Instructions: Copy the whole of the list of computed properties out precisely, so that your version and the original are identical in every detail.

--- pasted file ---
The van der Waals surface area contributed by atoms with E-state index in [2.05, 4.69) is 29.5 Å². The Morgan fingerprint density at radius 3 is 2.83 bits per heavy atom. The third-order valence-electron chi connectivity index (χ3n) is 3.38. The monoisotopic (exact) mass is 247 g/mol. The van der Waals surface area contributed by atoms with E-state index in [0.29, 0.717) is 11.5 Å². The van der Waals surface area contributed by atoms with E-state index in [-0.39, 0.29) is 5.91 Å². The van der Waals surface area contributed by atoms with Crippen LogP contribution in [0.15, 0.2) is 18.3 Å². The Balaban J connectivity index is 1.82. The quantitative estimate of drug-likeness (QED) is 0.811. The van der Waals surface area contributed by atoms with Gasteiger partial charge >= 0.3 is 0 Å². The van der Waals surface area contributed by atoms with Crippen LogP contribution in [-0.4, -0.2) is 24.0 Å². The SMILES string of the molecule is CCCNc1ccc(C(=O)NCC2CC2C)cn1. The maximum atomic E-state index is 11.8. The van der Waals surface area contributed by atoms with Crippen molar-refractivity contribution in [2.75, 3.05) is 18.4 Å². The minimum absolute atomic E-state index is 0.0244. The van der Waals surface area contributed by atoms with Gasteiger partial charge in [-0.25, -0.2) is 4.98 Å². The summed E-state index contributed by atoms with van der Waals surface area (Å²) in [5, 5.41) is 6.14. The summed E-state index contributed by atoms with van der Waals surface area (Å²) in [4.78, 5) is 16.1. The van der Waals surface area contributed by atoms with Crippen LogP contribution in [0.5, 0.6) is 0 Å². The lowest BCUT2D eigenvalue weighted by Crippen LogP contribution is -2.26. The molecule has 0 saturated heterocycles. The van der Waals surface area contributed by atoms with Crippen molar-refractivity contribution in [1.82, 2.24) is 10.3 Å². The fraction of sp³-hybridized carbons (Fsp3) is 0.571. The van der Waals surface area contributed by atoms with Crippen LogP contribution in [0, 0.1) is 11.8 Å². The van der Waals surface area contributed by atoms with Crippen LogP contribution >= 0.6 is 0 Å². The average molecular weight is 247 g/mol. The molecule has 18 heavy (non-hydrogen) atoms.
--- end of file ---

The van der Waals surface area contributed by atoms with E-state index in [2.05, 4.69) is 29.5 Å². The Morgan fingerprint density at radius 3 is 2.83 bits per heavy atom. The third-order valence-electron chi connectivity index (χ3n) is 3.38. The monoisotopic (exact) mass is 247 g/mol. The van der Waals surface area contributed by atoms with E-state index in [0.29, 0.717) is 11.5 Å². The van der Waals surface area contributed by atoms with E-state index in [-0.39, 0.29) is 5.91 Å². The van der Waals surface area contributed by atoms with Crippen LogP contribution in [0.15, 0.2) is 18.3 Å². The Balaban J connectivity index is 1.82. The quantitative estimate of drug-likeness (QED) is 0.811. The van der Waals surface area contributed by atoms with Gasteiger partial charge >= 0.3 is 0 Å². The van der Waals surface area contributed by atoms with Crippen LogP contribution in [-0.4, -0.2) is 24.0 Å². The SMILES string of the molecule is CCCNc1ccc(C(=O)NCC2CC2C)cn1. The maximum atomic E-state index is 11.8. The van der Waals surface area contributed by atoms with Crippen molar-refractivity contribution in [2.75, 3.05) is 18.4 Å². The minimum absolute atomic E-state index is 0.0244. The van der Waals surface area contributed by atoms with Gasteiger partial charge in [-0.25, -0.2) is 4.98 Å². The summed E-state index contributed by atoms with van der Waals surface area (Å²) in [5, 5.41) is 6.14. The summed E-state index contributed by atoms with van der Waals surface area (Å²) in [4.78, 5) is 16.1. The van der Waals surface area contributed by atoms with Crippen LogP contribution in [0.5, 0.6) is 0 Å². The lowest BCUT2D eigenvalue weighted by Crippen LogP contribution is -2.26. The molecule has 0 saturated heterocycles. The van der Waals surface area contributed by atoms with Crippen molar-refractivity contribution in [1.82, 2.24) is 10.3 Å². The fraction of sp³-hybridized carbons (Fsp3) is 0.571. The van der Waals surface area contributed by atoms with Crippen LogP contribution in [0, 0.1) is 11.8 Å². The van der Waals surface area contributed by atoms with Crippen LogP contribution >= 0.6 is 0 Å². The average molecular weight is 247 g/mol. The molecule has 18 heavy (non-hydrogen) atoms.